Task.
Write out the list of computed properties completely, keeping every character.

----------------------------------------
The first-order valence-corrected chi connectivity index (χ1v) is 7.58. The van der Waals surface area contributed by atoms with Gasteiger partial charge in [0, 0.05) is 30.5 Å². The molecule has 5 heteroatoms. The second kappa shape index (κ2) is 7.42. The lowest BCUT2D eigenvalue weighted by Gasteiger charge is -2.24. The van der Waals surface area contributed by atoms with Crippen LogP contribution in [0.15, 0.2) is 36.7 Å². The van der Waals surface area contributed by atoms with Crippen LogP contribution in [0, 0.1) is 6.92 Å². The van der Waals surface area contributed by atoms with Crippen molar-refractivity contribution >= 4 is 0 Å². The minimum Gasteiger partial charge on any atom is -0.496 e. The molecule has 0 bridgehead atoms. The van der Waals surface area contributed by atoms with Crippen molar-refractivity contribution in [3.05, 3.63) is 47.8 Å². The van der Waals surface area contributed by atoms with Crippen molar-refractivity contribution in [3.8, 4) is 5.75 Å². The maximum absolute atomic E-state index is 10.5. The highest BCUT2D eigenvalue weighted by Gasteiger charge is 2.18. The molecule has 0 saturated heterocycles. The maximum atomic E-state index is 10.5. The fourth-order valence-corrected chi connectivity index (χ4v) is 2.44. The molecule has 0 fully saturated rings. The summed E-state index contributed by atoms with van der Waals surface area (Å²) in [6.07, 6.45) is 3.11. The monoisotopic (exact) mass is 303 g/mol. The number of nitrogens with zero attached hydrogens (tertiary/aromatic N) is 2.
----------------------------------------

The first-order valence-corrected chi connectivity index (χ1v) is 7.58. The van der Waals surface area contributed by atoms with Gasteiger partial charge in [0, 0.05) is 30.5 Å². The molecule has 5 heteroatoms. The second kappa shape index (κ2) is 7.42. The lowest BCUT2D eigenvalue weighted by Gasteiger charge is -2.24. The van der Waals surface area contributed by atoms with Crippen LogP contribution in [0.15, 0.2) is 36.7 Å². The van der Waals surface area contributed by atoms with Crippen LogP contribution in [0, 0.1) is 6.92 Å². The van der Waals surface area contributed by atoms with Crippen molar-refractivity contribution >= 4 is 0 Å². The minimum Gasteiger partial charge on any atom is -0.496 e. The molecule has 0 bridgehead atoms. The van der Waals surface area contributed by atoms with Crippen molar-refractivity contribution in [3.05, 3.63) is 47.8 Å². The van der Waals surface area contributed by atoms with Crippen molar-refractivity contribution in [3.8, 4) is 5.75 Å². The maximum absolute atomic E-state index is 10.5. The highest BCUT2D eigenvalue weighted by Gasteiger charge is 2.18. The molecule has 0 saturated heterocycles. The maximum atomic E-state index is 10.5. The fourth-order valence-corrected chi connectivity index (χ4v) is 2.44. The molecule has 0 fully saturated rings. The summed E-state index contributed by atoms with van der Waals surface area (Å²) in [6.07, 6.45) is 3.11. The monoisotopic (exact) mass is 303 g/mol. The number of nitrogens with zero attached hydrogens (tertiary/aromatic N) is 2.